As football fans from around the nation gather around tonight to watch the SEC win yet another national title game, I wanted to provide some players to watch for the future. Buccaneers fans might be rooting against the Crimson Tide, rivals of most central Floridian’s beloved Gators. Some Buccaneers fans, myself included, may be rooting for SEC dominance to reign once again on the biggest stage in college football. But after the game is over, draft season will officially begin for college athletes. So let’s take a look at a few players who the Buccaneers will be keeping an eye on this evening:
Dee Milliner, Cornerback, Alabama
In most mock drafts, this is the no-brainer pick for the Buccaneers. The logic amongst draft experts is that if Milliner is available when the Buccaneers pick, he’s headed to One Buc Place. He certainly fits the bill of a player Coach Schiano would like; he’s physical, willing and able to tackle, and has great instincts. Over six feet tall and weighing in around 200 pounds, he’s of good size for a cornerback, and could combine with former teammate Mark Barron to be the backbone of what could be a very good defensive backfield once both players get acclimated to Schiano’s defensive system.
Jordan Cowart, Long Snapper, Notre Dame
This may seem like a silly position to watch, but Cowart is a well-rated long snapper, and should the Buccaneers, for whatever reason, fail to bring back Andrew Economos, this will be a position of need. Cowart would provide a young, affordable option at the position.
Manti Te’o, Inside Linebacker, Notre Dame
While it is certainly unlikely he’ll be on the board when the Buccaneers select in the first round, he would be the best player available should he slide to number 13. Te’o is highly intelligent, hard working, and an extremely reliable tackler. He has been incredibly productive from the middle linebacker position, and despite the Buccaneers apparent depth at linebacker, it is never a bad idea to select the best player on the board. As we saw with the injury to Quincy Black, depth is an injury away from turning into an area of need. Te’o would be an amazing selection for the Buccaneers, who could groom him into the perfect captain for a growing defensive unit.
Tyler Eifert, Tight End, Notre Dame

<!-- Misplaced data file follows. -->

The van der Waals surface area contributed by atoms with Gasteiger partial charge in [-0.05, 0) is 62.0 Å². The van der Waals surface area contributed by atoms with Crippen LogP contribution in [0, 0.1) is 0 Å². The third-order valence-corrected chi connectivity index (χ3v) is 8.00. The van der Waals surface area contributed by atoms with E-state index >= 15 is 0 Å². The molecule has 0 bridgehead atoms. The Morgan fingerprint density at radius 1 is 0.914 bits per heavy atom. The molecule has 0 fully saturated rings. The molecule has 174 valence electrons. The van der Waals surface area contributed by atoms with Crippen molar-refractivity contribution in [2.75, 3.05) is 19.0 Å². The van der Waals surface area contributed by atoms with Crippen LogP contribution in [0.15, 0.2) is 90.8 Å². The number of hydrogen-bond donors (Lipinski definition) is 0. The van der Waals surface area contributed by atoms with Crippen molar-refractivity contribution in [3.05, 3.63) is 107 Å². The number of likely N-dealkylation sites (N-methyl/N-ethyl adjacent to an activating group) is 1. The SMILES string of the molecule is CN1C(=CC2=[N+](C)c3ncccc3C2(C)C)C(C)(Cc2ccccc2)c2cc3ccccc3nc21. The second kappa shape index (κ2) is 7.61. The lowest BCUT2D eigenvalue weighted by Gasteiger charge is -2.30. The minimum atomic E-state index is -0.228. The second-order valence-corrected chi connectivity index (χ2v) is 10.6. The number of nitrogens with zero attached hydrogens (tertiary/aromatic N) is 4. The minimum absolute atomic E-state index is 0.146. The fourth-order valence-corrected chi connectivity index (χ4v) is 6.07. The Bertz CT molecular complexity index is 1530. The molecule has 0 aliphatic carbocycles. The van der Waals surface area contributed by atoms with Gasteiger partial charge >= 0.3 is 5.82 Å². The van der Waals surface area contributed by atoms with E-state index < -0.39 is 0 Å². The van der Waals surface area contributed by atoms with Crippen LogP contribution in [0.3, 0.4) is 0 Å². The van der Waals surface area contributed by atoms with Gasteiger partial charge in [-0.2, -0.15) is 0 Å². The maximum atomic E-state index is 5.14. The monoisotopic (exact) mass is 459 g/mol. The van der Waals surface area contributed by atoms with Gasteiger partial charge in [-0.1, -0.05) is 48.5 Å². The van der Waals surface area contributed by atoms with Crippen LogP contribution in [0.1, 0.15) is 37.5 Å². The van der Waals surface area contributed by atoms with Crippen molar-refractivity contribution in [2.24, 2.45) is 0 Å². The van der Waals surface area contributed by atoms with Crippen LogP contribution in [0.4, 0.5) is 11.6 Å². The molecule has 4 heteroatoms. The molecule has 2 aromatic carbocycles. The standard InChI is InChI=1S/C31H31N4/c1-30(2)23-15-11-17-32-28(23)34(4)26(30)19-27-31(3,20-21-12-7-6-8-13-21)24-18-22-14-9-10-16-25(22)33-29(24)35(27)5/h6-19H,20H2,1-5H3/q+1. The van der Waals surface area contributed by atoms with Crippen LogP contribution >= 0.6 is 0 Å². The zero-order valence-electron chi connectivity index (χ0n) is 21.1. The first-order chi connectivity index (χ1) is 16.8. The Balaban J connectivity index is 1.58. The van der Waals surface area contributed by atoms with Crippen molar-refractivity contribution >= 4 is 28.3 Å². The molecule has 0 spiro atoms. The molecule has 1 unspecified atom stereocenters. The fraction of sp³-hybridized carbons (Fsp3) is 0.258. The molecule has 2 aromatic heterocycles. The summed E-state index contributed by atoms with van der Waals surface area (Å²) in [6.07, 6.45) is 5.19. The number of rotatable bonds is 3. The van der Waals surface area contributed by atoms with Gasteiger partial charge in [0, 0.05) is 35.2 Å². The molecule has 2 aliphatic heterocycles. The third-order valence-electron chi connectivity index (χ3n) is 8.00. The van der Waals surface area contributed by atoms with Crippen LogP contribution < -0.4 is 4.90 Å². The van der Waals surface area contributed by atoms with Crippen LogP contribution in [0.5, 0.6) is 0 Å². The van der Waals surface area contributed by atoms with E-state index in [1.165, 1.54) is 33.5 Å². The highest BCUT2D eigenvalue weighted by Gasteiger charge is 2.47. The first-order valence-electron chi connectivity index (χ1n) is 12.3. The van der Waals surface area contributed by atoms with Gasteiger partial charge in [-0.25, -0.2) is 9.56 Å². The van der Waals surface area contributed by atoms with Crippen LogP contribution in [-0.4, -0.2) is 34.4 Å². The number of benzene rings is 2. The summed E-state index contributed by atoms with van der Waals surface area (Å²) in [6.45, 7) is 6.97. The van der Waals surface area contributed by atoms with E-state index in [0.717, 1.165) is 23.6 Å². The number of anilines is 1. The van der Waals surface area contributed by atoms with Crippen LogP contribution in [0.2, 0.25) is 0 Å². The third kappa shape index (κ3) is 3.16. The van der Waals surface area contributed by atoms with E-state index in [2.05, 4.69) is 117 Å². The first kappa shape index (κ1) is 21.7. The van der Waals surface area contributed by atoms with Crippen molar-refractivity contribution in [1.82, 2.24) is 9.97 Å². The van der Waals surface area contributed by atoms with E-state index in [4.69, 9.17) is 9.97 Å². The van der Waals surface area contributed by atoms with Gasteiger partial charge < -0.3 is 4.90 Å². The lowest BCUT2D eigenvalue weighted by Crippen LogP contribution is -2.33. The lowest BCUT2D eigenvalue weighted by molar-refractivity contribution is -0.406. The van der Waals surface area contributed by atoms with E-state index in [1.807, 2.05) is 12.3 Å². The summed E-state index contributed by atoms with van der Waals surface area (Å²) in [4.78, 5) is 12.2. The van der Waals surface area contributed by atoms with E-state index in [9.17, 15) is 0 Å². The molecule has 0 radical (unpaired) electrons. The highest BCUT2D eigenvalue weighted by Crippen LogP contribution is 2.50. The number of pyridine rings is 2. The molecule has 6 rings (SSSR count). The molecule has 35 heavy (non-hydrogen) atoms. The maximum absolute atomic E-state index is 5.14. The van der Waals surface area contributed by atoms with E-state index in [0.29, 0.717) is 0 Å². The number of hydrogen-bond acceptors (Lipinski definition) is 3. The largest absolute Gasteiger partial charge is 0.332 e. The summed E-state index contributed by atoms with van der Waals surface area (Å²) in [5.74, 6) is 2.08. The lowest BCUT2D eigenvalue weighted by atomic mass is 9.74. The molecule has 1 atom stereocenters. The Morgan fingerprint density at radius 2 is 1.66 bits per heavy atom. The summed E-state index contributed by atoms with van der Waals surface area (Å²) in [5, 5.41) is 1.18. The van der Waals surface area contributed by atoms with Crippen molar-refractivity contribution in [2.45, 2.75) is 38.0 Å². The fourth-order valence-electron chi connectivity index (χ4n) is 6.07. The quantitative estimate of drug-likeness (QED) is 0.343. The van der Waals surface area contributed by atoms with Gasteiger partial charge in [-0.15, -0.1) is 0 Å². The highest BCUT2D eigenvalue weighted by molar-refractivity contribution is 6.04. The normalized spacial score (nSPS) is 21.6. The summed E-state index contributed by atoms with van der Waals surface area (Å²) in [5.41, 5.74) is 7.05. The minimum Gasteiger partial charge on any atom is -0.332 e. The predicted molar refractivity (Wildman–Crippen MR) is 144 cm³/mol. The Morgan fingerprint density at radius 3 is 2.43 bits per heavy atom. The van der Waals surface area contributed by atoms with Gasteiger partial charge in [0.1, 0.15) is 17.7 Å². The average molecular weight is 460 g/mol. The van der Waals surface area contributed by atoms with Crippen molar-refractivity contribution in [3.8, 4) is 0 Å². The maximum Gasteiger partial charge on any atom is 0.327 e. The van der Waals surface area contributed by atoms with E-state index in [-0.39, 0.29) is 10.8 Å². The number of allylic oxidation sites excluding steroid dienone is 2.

The 6’6, 250 pound tight end is arguably the best option at the position in this year’s draft, and might be available in the second round for the Buccaneers. He has the size and athleticism to make it in the NFL as a pass catcher. He’s not amazing against man-to-man defense, as he lacks the moves or burst to gain separation. He does lack in blocking skills, but if he’s called upon to replace Dallas Clark, his role will include less blocking, anyways. I would prefer Zach Ertz from Stanford, but if Eifert is around for the Buccaneers second pick, he would be good value.
Here are a few 2014 draft prospects to keep in mind, as well:
AJ McCarron, Quarterback, Alabama
McCarron is never going to set the world on fire as a quarterback, but he’s certainly proven he can manage an offense and make some big plays. Most of all, he’s proven he can win football games, and this is something no NFL GM will take for granted.
Ed Stinson, Defensive End, Alabama
Stinson will be going into his last year with the Crimson Tide in 2013, and looking to prove himself as an NFL talent. He has been working his way into the rotation, and had a career high in tackles this season as a junior. Keep an eye out to see if he starts his audition for next season on the big stage tonight.
Zach Martin, Offensive Tackle, Notre Dame
The Buccaneers will certainly look to address offensive line needs in the future, as the tackle positions could still be improved upon. Martin looks the part of a solid tackle, and will be returning for his senior season in 2013. We’ll see how he holds up against the Alabama defensive line tonight, as it will go a long way for determining if he’s a franchise tackle or not.
Bennett Jackson, Cornerback, Notre Dame
If the Buccaneers don’t get all the help they need this year at cornerback, look for them to target a player like Jackson in 2014. He’s a converted wide receiver with plenty of athletic ability. He’s a special teams impact player who is learning how to play defense, but as he grows and develops, could turn into a dynamic playmaker on the defensive side of the ball.
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